However, if his strategy backfires, and Witt struggles or even regresses, then it may be hard for Matheny to make it to a fourth season in Kansas City.

The club and front office have too much invested in Witt as of this moment.

Will Witt Stay Healthy in 2022?

Player health is always a touchy subject among baseball fans. Yes, we know that player health is a skill, and there are players who are adept at staying healthy long-term, and those who are always injury-riddled.

Royals fans know this spectrum quite well.

For example, Whit Merrifield has one of the longest continuous games-played streak in baseball, while Mondesi has struggled to put together a full healthy season at the Major League levels. While Whit has been lucky to not experience serious injury, his ability to play through minor pain and take care of his body is an ability that is valued from a front office and management end (and the inverse could be said of Mondesi, whom even Moore said couldn’t be depended on long-term in Kansas City last season):

Now, all reports indicate that Witt is closer to the “Whit model” than the Mondesi one. However, shortstop, outside of catcher, is one of the most demanding positions defensively, especially at the Major League level. Witt has proven time and time again that he is willing to put his body on the line to make a play, as evidenced in this clip below from a game against St. Paul last season:

Of course, those plays are exciting to watch, and as a Royals fan, his effort on defense only endears himself to Royals nation even more. That being said, there is a considerable health risk when he puts his body on the line like that, and baseball fans have seen young, superstar players like Eloy Jimenez and Fernando Tatis, Jr. miss time due to making that extra effort on defensive plays.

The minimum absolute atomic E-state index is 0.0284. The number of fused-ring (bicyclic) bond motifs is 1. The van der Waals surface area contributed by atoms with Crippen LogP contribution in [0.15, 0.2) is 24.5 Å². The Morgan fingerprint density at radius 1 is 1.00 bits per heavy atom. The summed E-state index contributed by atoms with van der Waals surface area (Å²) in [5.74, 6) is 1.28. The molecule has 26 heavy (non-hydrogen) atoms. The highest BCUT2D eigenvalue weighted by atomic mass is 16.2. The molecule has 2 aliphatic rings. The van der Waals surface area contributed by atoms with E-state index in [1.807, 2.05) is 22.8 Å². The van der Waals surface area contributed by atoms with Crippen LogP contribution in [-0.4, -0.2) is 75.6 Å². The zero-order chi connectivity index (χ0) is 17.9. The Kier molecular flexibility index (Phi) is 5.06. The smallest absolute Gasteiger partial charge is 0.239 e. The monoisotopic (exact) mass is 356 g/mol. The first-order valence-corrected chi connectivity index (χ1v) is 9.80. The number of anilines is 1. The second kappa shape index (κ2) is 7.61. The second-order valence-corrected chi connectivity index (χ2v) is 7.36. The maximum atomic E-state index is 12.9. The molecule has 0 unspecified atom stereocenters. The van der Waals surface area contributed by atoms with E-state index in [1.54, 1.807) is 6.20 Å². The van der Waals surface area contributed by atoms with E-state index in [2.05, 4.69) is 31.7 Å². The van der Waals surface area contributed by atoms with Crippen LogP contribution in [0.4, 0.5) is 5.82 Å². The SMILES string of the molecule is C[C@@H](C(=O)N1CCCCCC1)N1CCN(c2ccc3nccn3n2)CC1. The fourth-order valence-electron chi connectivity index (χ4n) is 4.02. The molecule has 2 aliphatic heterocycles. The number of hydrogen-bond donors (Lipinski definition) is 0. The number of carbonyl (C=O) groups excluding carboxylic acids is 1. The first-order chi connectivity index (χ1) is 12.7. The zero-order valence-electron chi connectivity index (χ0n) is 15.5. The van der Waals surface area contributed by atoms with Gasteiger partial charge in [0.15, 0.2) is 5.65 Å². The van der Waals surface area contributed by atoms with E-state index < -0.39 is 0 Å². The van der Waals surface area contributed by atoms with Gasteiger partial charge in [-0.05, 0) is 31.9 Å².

Freak things happen, and while no Royals fan wants it, this is the Royals after all…

The baseball Gods can just be cruel, even without reason.

As stated before, Witt has done a good job over the course of his early professional of staying healthy and on the field, which is a credit to his preparation both on and off the field. However, could Witt experience a freak injury due to his “all out style” of play? And if so, what kind of effect could that have on him long-term?

Because after all…once one injury happens to a player, it tends to follow them throughout their professional career.

As much as I like Mondesi, and still have irrational hope in him as a Royals fan, I can’t help but think that he will always be a player affected by nagging injuries throughout his Major League career.

And it would be a shame to see a franchise-altering talent like Witt similarly affected by injury not just in 2022, but throughout his time in professional baseball.

Photo Credit: Ralph Freso/Getty Images